William Morris was a notable artist and writer of the second half of the 19th century, along with being a devoted socialist. However, he may be more remembered as the founder of perhaps the best known of all private presses, the Kelmscott Press (after which this bookseller is named). He only went into fine press printing during the last five years of his life, but the books published by Kelmscott are all highly desirable. Item 55 is a pre-Kelmscott book by Morris, Signs of Change: Seven Lectures Delivered on Various Occasions, published in 1888. The lectures were on Morris' favorite political issue - socialism. What is particularly interesting about this copy is Morris' inscription - "Georgie from WM." Morris married Jane Burden in 1859, and they remained married until he died in 1896, but for most of those years it was an unhappy marriage. Georgie was Georgiana Burne-Jones, wife of artist and business partner Edward Burne-Jones. Both were in unhappy marriages, so they provided each other with needed comfort and support. Priced at $9,700.
Item 90 is a bound run of The Loiterer, A Periodical Work. Brothers James and Henry Austen had published 60 issues of this periodical from 1789-90 while at Oxford. It consisted of whatever the Austen brothers felt like writing about at the time. After publication ceased, James had the issues bound into volumes and published a few of these. This, however, is the Dublin edition, which is believed to have been pirated. The Austen brothers are not that well remembered, but their younger sister, Jane Austen, is well known for her writing. While it has not been substantiated, Kelmscott notes that many believe an anonymous letter in issue #9, attributed to "Sophia Sentiment," was written by their then 13-year-old sister. The letter chides them for picking the "stupidest" subjects and asks for "sentimental stories about love and honor and all that." $4,000.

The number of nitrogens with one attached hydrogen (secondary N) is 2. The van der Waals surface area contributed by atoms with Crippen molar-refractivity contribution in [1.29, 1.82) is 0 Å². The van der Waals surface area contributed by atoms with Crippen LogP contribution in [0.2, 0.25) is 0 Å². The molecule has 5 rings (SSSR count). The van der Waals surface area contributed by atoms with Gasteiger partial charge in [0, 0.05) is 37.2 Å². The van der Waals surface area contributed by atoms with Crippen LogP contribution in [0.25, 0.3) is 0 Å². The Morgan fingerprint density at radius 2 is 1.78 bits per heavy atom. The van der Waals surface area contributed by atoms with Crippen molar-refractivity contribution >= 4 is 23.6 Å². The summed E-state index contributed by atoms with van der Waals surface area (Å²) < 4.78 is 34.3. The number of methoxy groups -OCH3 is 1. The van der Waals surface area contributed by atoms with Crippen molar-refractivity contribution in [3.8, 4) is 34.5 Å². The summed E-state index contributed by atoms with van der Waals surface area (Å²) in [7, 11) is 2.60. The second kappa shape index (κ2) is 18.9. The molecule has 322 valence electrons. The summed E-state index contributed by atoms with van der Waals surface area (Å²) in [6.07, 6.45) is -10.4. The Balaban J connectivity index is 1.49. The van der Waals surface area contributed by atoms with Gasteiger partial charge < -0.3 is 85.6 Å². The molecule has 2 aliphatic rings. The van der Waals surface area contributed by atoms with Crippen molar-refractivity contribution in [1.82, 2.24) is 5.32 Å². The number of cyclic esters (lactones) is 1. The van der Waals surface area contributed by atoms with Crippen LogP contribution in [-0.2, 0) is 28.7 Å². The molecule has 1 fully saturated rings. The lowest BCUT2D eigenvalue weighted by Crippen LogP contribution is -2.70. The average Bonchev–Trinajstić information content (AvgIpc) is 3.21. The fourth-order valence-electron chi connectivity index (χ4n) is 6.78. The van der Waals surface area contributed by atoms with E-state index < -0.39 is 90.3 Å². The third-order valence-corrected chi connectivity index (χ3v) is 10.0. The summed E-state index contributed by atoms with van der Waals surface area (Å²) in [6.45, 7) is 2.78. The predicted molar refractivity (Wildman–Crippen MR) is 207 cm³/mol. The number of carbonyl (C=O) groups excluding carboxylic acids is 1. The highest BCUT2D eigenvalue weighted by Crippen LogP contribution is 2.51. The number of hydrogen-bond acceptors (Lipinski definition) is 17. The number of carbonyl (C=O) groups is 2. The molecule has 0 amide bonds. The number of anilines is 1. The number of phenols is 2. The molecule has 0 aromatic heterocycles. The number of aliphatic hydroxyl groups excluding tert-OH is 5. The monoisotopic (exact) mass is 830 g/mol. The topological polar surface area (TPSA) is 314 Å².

A.A. Milne will forever be associated with Winnie-the-Pooh and that series of children's books, but he wrote some serious works too. Item 105 is Milne's Peace With Honour: An Enquiry into the War Convention, published in 1934. Milne had served in the First World War and came away thinking that war really wasn't a good idea. Offered is a 1935 fourth edition with a handwritten poem by Milne, more the whimsical Milne of his children's stories than the serious author of this war and peace tract. Writes Milne to his friend, playwright and poet John Drinkwater,
"I remember, I remember,
The road where I was born.
The bicycle I fell off,
The stockings that were torn.
Ah, little did I think then
That road would come to be
The home of two such famous men
As you - dear John - and me."
Item 15 is Nikki Thomson's Collapse, published in 2007 by the Deconstructed Artichoke Press. I guess if you deconstruct an artichoke it collapses. It contains poems the author has described as being about "architecture and love gone bad." The deep-red paper, cover and tie-string of this accordion-style foldout book are meant to show heartbreak. This is number 11 of a limited edition of 20 copies. $250.
Item 21 is another accordion book, Party Dress. Artist Catherine Michaelis has created eight cutout dresses, even with the paper tabs to attach them to a paper doll (we don't recommend you actually cut them out). The text is about the artist's mother's pre-party rituals. Published in 25 copies in 2004 by May Day Press. $200.